As with masculine faces, the ability to determine symmetry via scent was likely designed by natural selection to increase the probability of reproductive success through mating with a male offering strong genetics. This is evidenced in research focusing on traits of symmetrical males, who consistently record higher levels of IQ, coordination, social dominance, and consequently, greater reproductive fitness. As symmetry appears to reflect an abundance of desirable traits held by the male in question, it is self-evident that such males are more desirable to females who are seeking high quality mates. In such, during ovulation, females show a strong preference for symmetrical males as they are reaching peak fertility. As it would be advantageous for asymmetrical men to release a scent similar to that produced by symmetrical males, the female signal used to detect symmetry is presumed to be an honest one (asymmetrical males cannot fake it).
In addition to this, females have different behavioural preferences towards men during stages in their cycles. It has been found that women have a preference towards more masculine voices during the late-follicular, fertile phase of the menstrual cycle. They are particularly sensitive towards voice pitch and apparent vocal-tract length, which are testosterone-related traits. This effect has been found to be most significant in women who are less feminine (those with low E3G levels), in comparison to women with higher E3G levels. It has been suggested that this difference in preference is because feminine women (those with high E3G levels) are more successful at obtaining investment. It is not necessary for these women to change their mating preferences during their cycles. More masculine women may make these changes to enhance their chances of achieving investment.
Women have been found to report greater sexual attraction to men other than their own partners when near ovulation compared with the luteal phase. Women whose partners have high developmental stability have greater attraction to men other than their partners when fertile. This can be interpreted as women possessing an adaptation to be attracted to men possessing markers of genetic fitness, therefore sexual attraction depends on the qualities of her partner.
Hormone levels throughout the menstrual cycle affect a woman's behaviour in preferences and in their overt behaviours. The ornamentation effect is a phenomenon influenced by a stage of the menstrual cycle which refers to the way a woman presents herself to others, in a way to attract potential sexual partners. Studies have found that the closer women were to ovulation, the more provocatively they dress and the more attractive they are rated.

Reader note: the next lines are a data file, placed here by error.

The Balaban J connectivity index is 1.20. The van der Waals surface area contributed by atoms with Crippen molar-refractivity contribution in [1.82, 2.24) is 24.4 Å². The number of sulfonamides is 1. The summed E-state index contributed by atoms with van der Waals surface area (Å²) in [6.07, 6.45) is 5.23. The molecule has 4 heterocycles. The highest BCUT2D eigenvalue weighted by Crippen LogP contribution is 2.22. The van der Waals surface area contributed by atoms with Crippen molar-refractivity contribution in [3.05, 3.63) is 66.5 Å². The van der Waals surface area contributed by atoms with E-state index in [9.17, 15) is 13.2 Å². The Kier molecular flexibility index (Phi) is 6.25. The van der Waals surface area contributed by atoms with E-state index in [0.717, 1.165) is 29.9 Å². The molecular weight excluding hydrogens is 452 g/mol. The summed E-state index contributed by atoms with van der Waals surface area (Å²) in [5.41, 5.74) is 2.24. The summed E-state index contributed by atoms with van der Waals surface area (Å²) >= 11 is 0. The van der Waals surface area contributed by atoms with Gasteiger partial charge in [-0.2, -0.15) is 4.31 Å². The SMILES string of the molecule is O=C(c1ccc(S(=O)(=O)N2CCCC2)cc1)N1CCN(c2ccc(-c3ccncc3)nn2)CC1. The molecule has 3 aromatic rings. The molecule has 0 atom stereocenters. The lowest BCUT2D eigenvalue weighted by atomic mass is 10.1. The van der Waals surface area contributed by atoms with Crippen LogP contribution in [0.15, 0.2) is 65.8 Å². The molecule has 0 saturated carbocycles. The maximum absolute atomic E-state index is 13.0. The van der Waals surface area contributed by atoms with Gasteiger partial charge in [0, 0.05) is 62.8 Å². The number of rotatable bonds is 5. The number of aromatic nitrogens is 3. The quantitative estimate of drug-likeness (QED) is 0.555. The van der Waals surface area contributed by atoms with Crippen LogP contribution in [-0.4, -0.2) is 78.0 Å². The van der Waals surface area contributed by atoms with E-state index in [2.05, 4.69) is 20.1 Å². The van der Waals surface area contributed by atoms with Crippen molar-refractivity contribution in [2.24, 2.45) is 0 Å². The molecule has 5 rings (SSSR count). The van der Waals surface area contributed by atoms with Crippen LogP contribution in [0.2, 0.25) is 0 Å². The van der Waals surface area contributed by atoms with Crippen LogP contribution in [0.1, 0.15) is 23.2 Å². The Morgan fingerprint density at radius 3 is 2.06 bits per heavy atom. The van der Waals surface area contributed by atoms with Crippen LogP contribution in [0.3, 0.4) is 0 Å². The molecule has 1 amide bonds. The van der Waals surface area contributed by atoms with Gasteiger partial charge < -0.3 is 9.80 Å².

Similar to the function in animals, it is probable that this ornamentation is to attract potential partners and that a woman's motivations may vary across her cycle. Research into this relationship has discovered that women who were to attend a discothèque and rated their clothing as 'sexy' and 'bold,' also stated that their intention for the evening was to flirt and find a partner to go home with. Although direct causation cannot be stated, this research suggests that there is a direct link between a woman's ornamentation and her motivation to attract mates.
It is possible that women are sensitive to the changes in their physical attractiveness throughout their cycles, such that at their most fertile stages their levels of attractiveness are increased. Consequently, they choose to display their increased levels of attractiveness through this method of ornamentation.
During periods of hormonal imbalance, women exhibit a peak in sexual activity. As these findings have been recorded for female-initiated sexual activity and not for male-initiated activity, the causation appears to be hormonal changes during the menstrual cycle. In addition, studies have found that women report themselves to be significantly more flirtatious with men, other than their partners, during the most fertile stages of their cycle, as well as a greater desire to attend parties or nightclubs where there is the potential to meet male partners.
Research has also found that menstrual cycles affect sexual behaviour frequency in pre-menopausal women. For example, women who had weekly sexual intercourse with men had menstrual cycles with the average duration of 29 days, while women with less frequent sexual interactions tended to have more extreme cycle lengths.
Changes in hormones during a female's cycles affect the way she behaves and the way males behave towards her. Research has found that men are a lot more attentive and loving towards their partners when they are in the most fertile phase of their cycles, in comparison to when they are in the luteal phases. Men become increasingly jealous and possessive over their partners during this stage. It is highly likely that these changes in male behaviour are a result of the female partner's increased desire to seek and flirt with other males. Therefore, these behavioural adaptations have developed as a form of mate guarding, which increases the male's likelihood of maintaining the relationship and increasing chances of reproductive success.